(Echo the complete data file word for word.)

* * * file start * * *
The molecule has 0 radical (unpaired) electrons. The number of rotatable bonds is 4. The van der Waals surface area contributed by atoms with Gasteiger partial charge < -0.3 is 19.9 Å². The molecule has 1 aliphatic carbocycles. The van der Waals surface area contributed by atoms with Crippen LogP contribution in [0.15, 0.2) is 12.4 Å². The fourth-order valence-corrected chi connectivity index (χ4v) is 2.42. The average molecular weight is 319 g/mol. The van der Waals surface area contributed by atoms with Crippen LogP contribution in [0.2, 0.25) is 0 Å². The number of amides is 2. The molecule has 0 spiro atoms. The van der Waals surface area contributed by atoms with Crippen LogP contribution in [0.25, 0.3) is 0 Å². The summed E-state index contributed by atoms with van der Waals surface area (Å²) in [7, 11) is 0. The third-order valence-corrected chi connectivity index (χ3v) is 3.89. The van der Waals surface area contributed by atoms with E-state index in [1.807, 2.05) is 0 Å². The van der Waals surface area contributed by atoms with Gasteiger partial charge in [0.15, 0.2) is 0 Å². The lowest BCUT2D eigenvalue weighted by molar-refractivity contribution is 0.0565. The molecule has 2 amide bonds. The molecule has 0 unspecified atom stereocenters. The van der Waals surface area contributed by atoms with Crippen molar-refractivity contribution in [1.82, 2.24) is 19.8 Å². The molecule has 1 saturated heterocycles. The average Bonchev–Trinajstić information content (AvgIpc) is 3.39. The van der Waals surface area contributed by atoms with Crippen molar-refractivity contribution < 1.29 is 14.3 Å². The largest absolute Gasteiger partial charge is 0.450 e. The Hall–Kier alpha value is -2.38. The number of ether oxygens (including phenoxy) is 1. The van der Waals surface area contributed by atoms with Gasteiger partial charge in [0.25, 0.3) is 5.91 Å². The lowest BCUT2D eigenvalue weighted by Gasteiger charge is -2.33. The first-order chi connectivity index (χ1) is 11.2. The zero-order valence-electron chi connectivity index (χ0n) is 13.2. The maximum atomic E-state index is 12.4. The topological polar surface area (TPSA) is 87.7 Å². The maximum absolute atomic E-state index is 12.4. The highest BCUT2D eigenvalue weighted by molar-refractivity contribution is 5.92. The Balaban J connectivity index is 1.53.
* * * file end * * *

The molecule has 0 radical (unpaired) electrons. The number of rotatable bonds is 4. The van der Waals surface area contributed by atoms with Gasteiger partial charge < -0.3 is 19.9 Å². The molecule has 1 aliphatic carbocycles. The van der Waals surface area contributed by atoms with Crippen LogP contribution in [0.15, 0.2) is 12.4 Å². The fourth-order valence-corrected chi connectivity index (χ4v) is 2.42. The average molecular weight is 319 g/mol. The van der Waals surface area contributed by atoms with Crippen LogP contribution in [0.2, 0.25) is 0 Å². The number of amides is 2. The molecule has 0 spiro atoms. The van der Waals surface area contributed by atoms with Crippen LogP contribution in [0.25, 0.3) is 0 Å². The summed E-state index contributed by atoms with van der Waals surface area (Å²) in [7, 11) is 0. The third-order valence-corrected chi connectivity index (χ3v) is 3.89. The van der Waals surface area contributed by atoms with E-state index in [1.807, 2.05) is 0 Å². The van der Waals surface area contributed by atoms with Gasteiger partial charge in [0.15, 0.2) is 0 Å². The lowest BCUT2D eigenvalue weighted by molar-refractivity contribution is 0.0565. The molecule has 2 amide bonds. The molecule has 0 unspecified atom stereocenters. The van der Waals surface area contributed by atoms with Crippen molar-refractivity contribution in [1.82, 2.24) is 19.8 Å². The molecule has 1 saturated heterocycles. The average Bonchev–Trinajstić information content (AvgIpc) is 3.39. The van der Waals surface area contributed by atoms with Crippen molar-refractivity contribution < 1.29 is 14.3 Å². The largest absolute Gasteiger partial charge is 0.450 e. The Hall–Kier alpha value is -2.38. The number of ether oxygens (including phenoxy) is 1. The van der Waals surface area contributed by atoms with Gasteiger partial charge in [0.25, 0.3) is 5.91 Å². The lowest BCUT2D eigenvalue weighted by Gasteiger charge is -2.33. The first-order chi connectivity index (χ1) is 11.2. The zero-order valence-electron chi connectivity index (χ0n) is 13.2. The maximum atomic E-state index is 12.4. The topological polar surface area (TPSA) is 87.7 Å². The maximum absolute atomic E-state index is 12.4. The highest BCUT2D eigenvalue weighted by molar-refractivity contribution is 5.92. The Balaban J connectivity index is 1.53.